Kenneth Branagh's Hamlet is a massive and ambitious affair, and one should give credit where credit is due. Nearly every line and action is lifted from the original work, bringing the runtime to over four hours long. The setting is brilliantly updated a few centuries into the future, allowing for a unique spin on the costume and art design.
While his performance may have toned down a bit from 1994's Frankenstein, Branagh's portrayal of Hamlet is just too over-the-top at times. It's also deliberately bitter and unsympathetic, bringing the character to near sociopathic behavior. Like the play, there are moments of happiness and sorrow, but fewer and farther between. This is most apparent and problematic with the character of Ophelia,…
The Bard + Kenneth Branagh + 70mm + Patrick Doyle score = Homer Simpson gurgling sound.
Una historia de traición, fantasmas, muertes, venganzas y desamor.
La historia principal fue muy atractiva para mi. Tiene un buen desarrollo (imposible que no lo tenga si se tomó 4 horas) un drama completo donde abundan los tormentos de una familia de la realeza, la venganza de Hamlet pienso que fue de mi mayor agrado aunque esto incluyó un poco de locura en él o así lo hizo parecer para poder lograrlo.
Adoré la actuación de Kate como Ophelia y de Kenneth como Hamlet, la disfruté bastante.
Esta es la primer película que veo basada en la obra de William y quedé encantada tanto por los actores como por su historia principal.
Not only is this one of the best Shakespeare adaptations, but it's fun to play "spot the stunt-casted cameo."
Also, looks great on the big screen in 70mm, where you can see the care Kenneth Branagh took in the framing and camera movements.
A 70mm screening brings out Branagh's clear investment in this material (as if we didn't know already). It's a dynamic adaptation (for the most part), with a necessarily stately look and elegance.
It's unabridged, which does mean the occasional sudden shifts between tragedy and comedy may jar for modern audiences. More jarring, however, are some of the casting choices. Great as Branagh, Jacobi and Winslet might be, the appearances of Lemmon, Crystal and Williams actively remove you from the film. A pity, because proceedings are otherwise lush and involving.
MVP: A tie between Nicholas Farrell's Horatio and Patrick Doyle's score.
Kenneth Branagh's glorious, lavish, and arguably definitive Hamlet adaption, standing at a proud 4 hours and 2 minutes long. I've been wanting to watch this for a while for multiple reasons, not least the talent involved. Seriously, look at this supporting cast: Julie (Mrs. Miller) Christie, Kate Winslet, Billy Crystal, Judi Dench, Charlton Heston, Robin (Rest In Peace) Williams and even more talented individuals bring the bard to life. Most of these celebrity appearances work, while some of them don't as much. The best of them all is Branagh himself as the titular figure. His Hamlet is sarcastic, angry, imperfect and charming, as conveyed in a performance rich in detail and nuance. The design and 70mm photography is beautiful, the dramatic score enhances the film's emotions but never dictates it. Admittedly, there are a few clunky moments, but because of the film's sprawling length they don't bear much prominence, and didn't distract from the overall magnificence on display. 9.5/10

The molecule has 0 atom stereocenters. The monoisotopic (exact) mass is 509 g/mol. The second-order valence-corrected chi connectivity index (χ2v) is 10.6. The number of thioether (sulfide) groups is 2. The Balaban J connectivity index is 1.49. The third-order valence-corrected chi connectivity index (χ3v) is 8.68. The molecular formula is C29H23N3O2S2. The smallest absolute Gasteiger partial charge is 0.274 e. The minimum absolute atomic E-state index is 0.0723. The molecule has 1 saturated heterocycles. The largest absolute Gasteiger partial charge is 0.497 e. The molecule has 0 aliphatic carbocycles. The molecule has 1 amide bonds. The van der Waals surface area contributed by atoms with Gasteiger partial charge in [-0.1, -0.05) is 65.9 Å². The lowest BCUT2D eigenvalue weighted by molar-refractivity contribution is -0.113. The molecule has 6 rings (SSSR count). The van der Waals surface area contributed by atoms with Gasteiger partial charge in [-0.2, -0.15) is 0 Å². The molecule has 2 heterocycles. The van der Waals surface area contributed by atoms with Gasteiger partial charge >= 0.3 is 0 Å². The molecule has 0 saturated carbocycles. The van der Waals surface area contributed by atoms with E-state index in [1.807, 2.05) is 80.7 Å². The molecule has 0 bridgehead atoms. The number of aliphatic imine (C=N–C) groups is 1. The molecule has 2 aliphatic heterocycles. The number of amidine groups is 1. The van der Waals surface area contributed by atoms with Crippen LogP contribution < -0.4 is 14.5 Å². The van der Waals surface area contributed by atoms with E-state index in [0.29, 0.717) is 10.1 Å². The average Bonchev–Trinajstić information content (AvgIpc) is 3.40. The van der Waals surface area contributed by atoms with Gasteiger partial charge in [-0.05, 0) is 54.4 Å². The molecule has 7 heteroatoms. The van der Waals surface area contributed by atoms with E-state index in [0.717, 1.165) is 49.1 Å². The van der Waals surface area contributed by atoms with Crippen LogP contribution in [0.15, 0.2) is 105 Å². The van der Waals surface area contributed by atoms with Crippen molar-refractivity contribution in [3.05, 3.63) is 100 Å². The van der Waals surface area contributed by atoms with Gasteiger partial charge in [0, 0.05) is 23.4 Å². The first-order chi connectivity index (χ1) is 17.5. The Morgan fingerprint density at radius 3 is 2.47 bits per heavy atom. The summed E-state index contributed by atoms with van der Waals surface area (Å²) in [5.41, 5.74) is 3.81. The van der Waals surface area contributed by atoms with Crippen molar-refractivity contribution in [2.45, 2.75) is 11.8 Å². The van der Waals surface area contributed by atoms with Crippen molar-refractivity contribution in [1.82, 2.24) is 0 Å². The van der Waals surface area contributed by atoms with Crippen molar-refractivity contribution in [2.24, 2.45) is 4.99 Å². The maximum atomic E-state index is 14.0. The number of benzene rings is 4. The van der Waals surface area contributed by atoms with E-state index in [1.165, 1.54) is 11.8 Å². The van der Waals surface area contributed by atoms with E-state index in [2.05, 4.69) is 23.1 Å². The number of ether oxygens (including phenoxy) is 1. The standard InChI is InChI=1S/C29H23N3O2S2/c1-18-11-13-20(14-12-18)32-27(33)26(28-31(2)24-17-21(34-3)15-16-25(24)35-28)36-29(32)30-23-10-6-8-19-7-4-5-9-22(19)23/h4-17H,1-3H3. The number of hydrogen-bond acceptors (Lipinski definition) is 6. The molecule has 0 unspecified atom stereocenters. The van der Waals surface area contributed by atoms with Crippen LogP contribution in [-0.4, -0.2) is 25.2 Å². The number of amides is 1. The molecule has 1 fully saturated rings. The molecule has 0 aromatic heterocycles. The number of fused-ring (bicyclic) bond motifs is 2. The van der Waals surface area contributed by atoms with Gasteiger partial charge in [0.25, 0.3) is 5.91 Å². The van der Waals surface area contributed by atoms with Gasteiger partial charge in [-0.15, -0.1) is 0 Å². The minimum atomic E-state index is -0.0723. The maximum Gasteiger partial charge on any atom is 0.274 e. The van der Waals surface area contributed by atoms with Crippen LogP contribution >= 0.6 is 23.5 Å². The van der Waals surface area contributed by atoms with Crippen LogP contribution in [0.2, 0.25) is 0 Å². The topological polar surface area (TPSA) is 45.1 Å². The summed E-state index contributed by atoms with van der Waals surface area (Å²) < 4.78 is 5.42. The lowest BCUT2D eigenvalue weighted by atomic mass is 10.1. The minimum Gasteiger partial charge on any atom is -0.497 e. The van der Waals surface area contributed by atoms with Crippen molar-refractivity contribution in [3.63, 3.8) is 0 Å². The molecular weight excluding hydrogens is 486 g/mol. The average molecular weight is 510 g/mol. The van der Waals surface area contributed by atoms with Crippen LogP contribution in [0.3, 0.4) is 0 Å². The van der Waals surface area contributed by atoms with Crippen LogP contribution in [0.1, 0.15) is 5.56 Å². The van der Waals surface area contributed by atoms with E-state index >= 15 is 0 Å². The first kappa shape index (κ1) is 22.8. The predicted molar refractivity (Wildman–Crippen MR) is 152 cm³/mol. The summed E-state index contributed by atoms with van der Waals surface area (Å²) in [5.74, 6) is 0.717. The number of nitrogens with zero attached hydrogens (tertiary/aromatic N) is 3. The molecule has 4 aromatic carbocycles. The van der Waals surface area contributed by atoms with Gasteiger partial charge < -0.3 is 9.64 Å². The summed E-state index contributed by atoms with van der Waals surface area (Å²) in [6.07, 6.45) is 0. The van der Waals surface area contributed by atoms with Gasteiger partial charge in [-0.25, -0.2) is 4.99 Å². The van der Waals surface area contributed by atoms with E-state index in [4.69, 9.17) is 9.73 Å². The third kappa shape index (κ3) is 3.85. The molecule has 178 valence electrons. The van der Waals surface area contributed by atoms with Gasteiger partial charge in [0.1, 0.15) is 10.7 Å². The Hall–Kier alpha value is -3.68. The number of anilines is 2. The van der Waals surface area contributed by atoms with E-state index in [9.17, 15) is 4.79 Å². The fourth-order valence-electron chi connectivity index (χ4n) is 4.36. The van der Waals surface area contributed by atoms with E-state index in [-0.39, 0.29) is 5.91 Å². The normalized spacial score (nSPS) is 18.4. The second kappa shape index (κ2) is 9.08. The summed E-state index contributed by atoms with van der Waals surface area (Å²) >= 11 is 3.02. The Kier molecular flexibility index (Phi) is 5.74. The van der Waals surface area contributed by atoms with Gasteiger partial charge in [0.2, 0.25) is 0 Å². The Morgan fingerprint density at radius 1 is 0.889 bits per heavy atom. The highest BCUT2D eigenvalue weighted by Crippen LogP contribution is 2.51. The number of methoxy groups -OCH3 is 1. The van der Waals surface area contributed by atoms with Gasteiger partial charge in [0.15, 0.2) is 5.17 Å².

Finally watched the whole thing in one sitting. Four hours... Gorgeous, too faithful and weirdly Errol Flynn like at the end...
Hamlet is a great play that doesn't need me to explain how great it is. And if it is unabridged and well-set with thoughtful production then great work.
But Jesus, Kenneth -- Hamlet's not just a one-tone soliloquy-er. The "How All Occasions Inform Against Me" speech is delivered with as much fucking triumph and bombast as the "What a Piece of Work Is Man" speech. And if I have to hear that fucking "[insert Hamlet's monologue here]" orchestral number one more fucking time in this fucking productively-bloated four-hour fucking glittery rehash/circlejerk of a classic imma go all Elvis Presley up on this TV and see how long the DVD will last when its bits are sleeping in the septic system.
Or I'll, y'know. Turn the movie off.
Every film that has ever been nominated for an Academy Award in any category. Enjoy!
Combined the average ratings (Critic's & Users) from IMDb, Rotten Tomatoes, Metacritic and Letterboxd, and then weighted and tweaked the results…